Coming to Vassar was an impulsive decision for me. I was a 17-year-old sitting in India, with no real concept of what a liberal arts education was or what living in a small town in America would mean. Inexplicably, I still thought that coming all the way across the world for college was an impulse I should follow. This was fairly uncharacteristic of me: I had spent most of my life being extremely cautious, constantly weighing the pros and cons of every situation, always assessing my odds of success.
Now this was not necessarily a bad thing—in fact I was always told that being sensible was a strength. However, I had spent most of my adolescent life constantly nervous and extremely self-conscious. I was too scared of failure to try anything new, so I stuck very firmly to the things I knew I was good at. I appeared perfectly confident to my friends, parents and teachers, but I dealt with a number of insecurities that held me back. The whimsical girl who chose to come to Vassar was in there somewhere, but I never really let that part of me play a significant role in any important life decisions. Which is why this sudden choice to come to Vassar was so unexpectedly exhilarating, even if I didn’t entirely understand the magnitude of what I was doing.
I’d be lying if I said that I transformed the moment I set foot on Vassar’s campus. So far away from everything and everyone I knew and loved, I automatically gravitated towards things that seemed familiar and comforting. I wrote for The Miscellany News, I steered clear of any math classes and shunned the gender-neutral bathroom on my floor for the women’s bathroom in the Jewett basement. But there’s something about Vassar, something I cant quite name or even put my finger on that made me want to step out of my comfort zone, try different things and stop doubting myself so much. So I applied to be a student fellow. It never struck me until the night before my fellowees were set to arrive that I was going to advise eight students on how to navigate Vassar after spending a mere eight months in their country. But I learned to have more faith in myself and my impulses. I decided I wanted to work at the Writing Center, so I took the requisite class, applied for the position and got the job. Of course not all my impulsive decisions ended well. I had an unfortunate tryst with Psychology and had to drop the major my junior year. But making mistakes and making my peace with them was an equally important lesson because I was learning not to be so cripplingly afraid of failure.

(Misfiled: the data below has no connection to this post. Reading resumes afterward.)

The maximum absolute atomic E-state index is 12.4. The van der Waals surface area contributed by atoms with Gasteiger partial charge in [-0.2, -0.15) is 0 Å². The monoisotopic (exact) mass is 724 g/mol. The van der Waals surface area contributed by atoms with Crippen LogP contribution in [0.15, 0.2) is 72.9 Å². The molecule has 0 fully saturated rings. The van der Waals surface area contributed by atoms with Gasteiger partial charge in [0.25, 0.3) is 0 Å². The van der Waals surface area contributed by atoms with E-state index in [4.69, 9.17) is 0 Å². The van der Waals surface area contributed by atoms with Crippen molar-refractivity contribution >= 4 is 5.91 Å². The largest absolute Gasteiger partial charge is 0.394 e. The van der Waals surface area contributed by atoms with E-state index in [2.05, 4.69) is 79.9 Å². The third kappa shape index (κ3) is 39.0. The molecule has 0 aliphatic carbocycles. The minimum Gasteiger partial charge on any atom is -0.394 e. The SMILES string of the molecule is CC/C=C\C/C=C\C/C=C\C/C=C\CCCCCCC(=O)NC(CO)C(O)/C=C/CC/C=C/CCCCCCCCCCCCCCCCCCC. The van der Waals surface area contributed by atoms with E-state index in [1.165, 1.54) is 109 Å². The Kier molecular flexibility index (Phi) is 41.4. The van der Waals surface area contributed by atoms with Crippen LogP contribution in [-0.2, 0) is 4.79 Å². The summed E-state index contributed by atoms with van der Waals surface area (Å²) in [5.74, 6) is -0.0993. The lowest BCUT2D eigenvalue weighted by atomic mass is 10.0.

As graduation draws closer, I realize that Vassar is the kind of place that doesn’t just allow you to push past your fears, Vassar almost requires that you do so. For me, Vassar has been a place that is both oddly familiar as well as somewhat alien. I have had to constantly adjust to things: time zones, accents, bland food, winters. But for the first time in my life, I have been in a place that has allowed me to grow into myself. Vassar has taught me to be more thoughtful, to be kinder, to be more open-minded. Vassar has been constantly challenging in every way, but it is also the place that has given me an almost reckless sense of confidence that I can rise to the challenge.
I know I said I don’t quite know what it is about Vassar that made me venture out of my comfort zone, but I do know that the friends I made here definitely played a huge part. These are friends who lent me a shoulder to cry on while sitting on a bench in the sculpture garden, the freshman year roommate who became my best friend and senior year housemate, the ones who threw me surprise birthday parties when they were dealing with difficult times of their own, the ones who ate at the Retreat long after their dining bucks were exhausted because I didn’t like the vegetarian options at the DC, my best friend who convinced me to run for a VSA exec position, fellowees who became friends and friends who convinced me to go streaking instead of finishing this retrospective on time. The people I’ve met here have taught me to value things that truly matter and have redefined my notions of both success and failure.
The last four years have changed me in countless ways. Some, like my ability to saunter into a gender-neutral bathroom with nonchalance are obvious. Others are so subtle that I often even surprise myself. But my biggest takeaway from my four years at Vassar has been to stop being so scared. I am not exactly Gryffindor-level fearless, but I tell myself I am getting there. I am less scared of the unexpected and more excited for the unknown. I leave Vassar with the friends and memories of a lifetime, but perhaps the most important thing Vassar has given me is this heady sense of adventure and excitement for what’s to come next.
—Shruti Manian is an International Studies major with a Correlate in History and is the outgoing VSA Vice President for Academics.